A 2015 RAND corporation study shows us the most recent report of gross enrollment numbers under the ACA at 22.8 million, while Medicaid sees 12 million.

According to the “Trends in Health Insurance Enrollment, 2013-15” RAND corporation study:

“22.8 million got coverage and 5.9 million lost plans for a net total of 16.9 million newly insured. 9.6 million people enrolled in employer-sponsored health plans, followed by Medicaid (6.5 million), the individual marketplaces (4.1 million), nonmarketplace individual plans (1.2 million) and other insurance sources (1.5 million). To clarify that is 4.1 million newly enrolled in the Marketplace and 7.1 who transitioned to Marketplace coverage for a total of 11.2 million. Likewise about 12 million enrolled under Medicaid according to a recent CMS report, while the RAND study concludes that only 6.5 million are newly enrolled due to the ACA.”

Remember ACA expanded coverage by: requiring large employers to cover people, offering small employers tax credits for providing coverage, expanding Medicaid and CHIP, creating Marketplaces with cost assistance, and letting young people stay on their parents plan. The ACA also improved Medicare, although we are only looking at non-elderly uninsured here.
  • The 16.9 million number mirrors a March 2015 HHS report that showed 16.4 million enrolled. However the HHS report focuses on young adults, Medicaid, and the Marketplace while the RAND study includes all insurance types, but then accounts for those who dropped their plans. Both reports rely on survey data and should be compared and contrasted.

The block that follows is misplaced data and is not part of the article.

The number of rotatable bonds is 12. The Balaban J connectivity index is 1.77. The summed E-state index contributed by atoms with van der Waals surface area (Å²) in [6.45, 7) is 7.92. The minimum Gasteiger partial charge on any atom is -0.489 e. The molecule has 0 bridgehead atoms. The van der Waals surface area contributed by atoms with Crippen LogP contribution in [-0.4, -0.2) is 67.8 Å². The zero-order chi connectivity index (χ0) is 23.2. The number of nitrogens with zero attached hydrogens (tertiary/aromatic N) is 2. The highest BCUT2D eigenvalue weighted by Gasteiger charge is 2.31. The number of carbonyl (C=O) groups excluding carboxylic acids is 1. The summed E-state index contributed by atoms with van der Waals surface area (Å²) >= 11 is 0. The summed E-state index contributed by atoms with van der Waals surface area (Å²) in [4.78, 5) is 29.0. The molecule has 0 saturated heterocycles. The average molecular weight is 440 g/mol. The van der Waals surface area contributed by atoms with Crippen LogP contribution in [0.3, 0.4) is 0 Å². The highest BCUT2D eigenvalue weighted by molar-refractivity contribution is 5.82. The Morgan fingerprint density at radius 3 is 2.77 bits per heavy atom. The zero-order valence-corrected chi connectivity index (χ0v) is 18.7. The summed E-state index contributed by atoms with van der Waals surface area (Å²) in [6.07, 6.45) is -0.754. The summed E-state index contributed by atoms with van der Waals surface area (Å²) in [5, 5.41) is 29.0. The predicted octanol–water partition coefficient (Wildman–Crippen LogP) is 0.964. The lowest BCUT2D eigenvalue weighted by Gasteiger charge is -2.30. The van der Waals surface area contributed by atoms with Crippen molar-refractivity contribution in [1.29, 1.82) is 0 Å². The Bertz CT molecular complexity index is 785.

• Note that while the RAND study shows 4.1 million Marketplace enrollments, this number subtracts 7.1 million who they estimated transitioned to Marketplace plans for a total of 11.2 million. HHS by comparison estimated a total of 11.7 million enrolled in the Marketplace.
  • This study is notable as it is one of the first reports to give an estimate of employer and non-marketplace plans and take into account plan drops.
  • According to the study the largest source of coverage was employer coverage under the employer mandate. Considering about 50% of Americans get their coverage though work, as opposed to only about 15% on individual plans these are interesting findings.
  • The report concludes the number of uninsured Americans fell from 42.7 million to 25.8 million since October 2013.
  • According to the US Census Bureau, before the ACA in 2009 about 48.6 million or 15.7% of the population was uninsured.
  • The current US population is about 320 million. So 1% is 3.2 million. 3.2 divided by 25.8 = about 8% uninsured rate. To contrast a first quarter Gallup-Healthways poll on the other hand puts the rate at about 12%.

The information below are highlights from the 2015 RAND corporation study. See link below to read the full study.

Key Findings

Since the Affordable Care Act’s major provisions took effect, there has been an estimated net increase of 16.9 million people with health insurance.

  • 22.8 million people became newly insured.
  • 5.9 million people lost coverage.
  • The number of uninsured Americans fell from 42.7 million to 25.8 million.

Among those gaining coverage, the largest share (9.6 million) enrolled in employer plans.

  • 6.5 million enrolled in Medicaid.
  • 4.1 million enrolled through the Marketplaces.
  • 1.2 million enrolled in other non-marketplace individual plans.
  • 1.5 million used other sources (Medicare, military insurance, state plans).

An estimated 24.6 million Americans who were already insured moved from one source of insurance to another during the study period.

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